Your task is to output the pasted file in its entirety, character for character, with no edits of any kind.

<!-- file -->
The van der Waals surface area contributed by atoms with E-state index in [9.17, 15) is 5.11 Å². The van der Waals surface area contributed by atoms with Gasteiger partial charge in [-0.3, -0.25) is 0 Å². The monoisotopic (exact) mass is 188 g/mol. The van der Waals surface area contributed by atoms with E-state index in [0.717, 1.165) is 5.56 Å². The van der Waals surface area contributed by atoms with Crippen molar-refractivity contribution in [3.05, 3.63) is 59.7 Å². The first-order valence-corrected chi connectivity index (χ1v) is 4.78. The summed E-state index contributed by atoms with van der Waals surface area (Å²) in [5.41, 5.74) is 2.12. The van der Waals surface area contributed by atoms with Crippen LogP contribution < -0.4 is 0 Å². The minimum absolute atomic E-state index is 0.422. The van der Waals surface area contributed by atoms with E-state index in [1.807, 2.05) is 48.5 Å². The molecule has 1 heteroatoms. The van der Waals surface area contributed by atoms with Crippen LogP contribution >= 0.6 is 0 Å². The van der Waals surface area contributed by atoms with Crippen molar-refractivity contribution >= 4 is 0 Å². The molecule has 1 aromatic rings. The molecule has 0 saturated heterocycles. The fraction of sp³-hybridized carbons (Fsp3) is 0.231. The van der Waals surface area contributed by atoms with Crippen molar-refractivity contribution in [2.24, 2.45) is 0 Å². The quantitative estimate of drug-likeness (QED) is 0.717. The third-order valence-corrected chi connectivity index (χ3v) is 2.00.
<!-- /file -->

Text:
The van der Waals surface area contributed by atoms with E-state index in [9.17, 15) is 5.11 Å². The van der Waals surface area contributed by atoms with Gasteiger partial charge in [-0.3, -0.25) is 0 Å². The monoisotopic (exact) mass is 188 g/mol. The van der Waals surface area contributed by atoms with E-state index in [0.717, 1.165) is 5.56 Å². The van der Waals surface area contributed by atoms with Crippen molar-refractivity contribution in [3.05, 3.63) is 59.7 Å². The first-order valence-corrected chi connectivity index (χ1v) is 4.78. The summed E-state index contributed by atoms with van der Waals surface area (Å²) in [5.41, 5.74) is 2.12. The van der Waals surface area contributed by atoms with Crippen LogP contribution < -0.4 is 0 Å². The minimum absolute atomic E-state index is 0.422. The van der Waals surface area contributed by atoms with E-state index in [1.807, 2.05) is 48.5 Å². The molecule has 1 heteroatoms. The van der Waals surface area contributed by atoms with Crippen LogP contribution >= 0.6 is 0 Å². The van der Waals surface area contributed by atoms with Crippen molar-refractivity contribution >= 4 is 0 Å². The molecule has 1 aromatic rings. The molecule has 0 saturated heterocycles. The fraction of sp³-hybridized carbons (Fsp3) is 0.231. The van der Waals surface area contributed by atoms with Crippen molar-refractivity contribution in [2.24, 2.45) is 0 Å². The quantitative estimate of drug-likeness (QED) is 0.717. The third-order valence-corrected chi connectivity index (χ3v) is 2.00.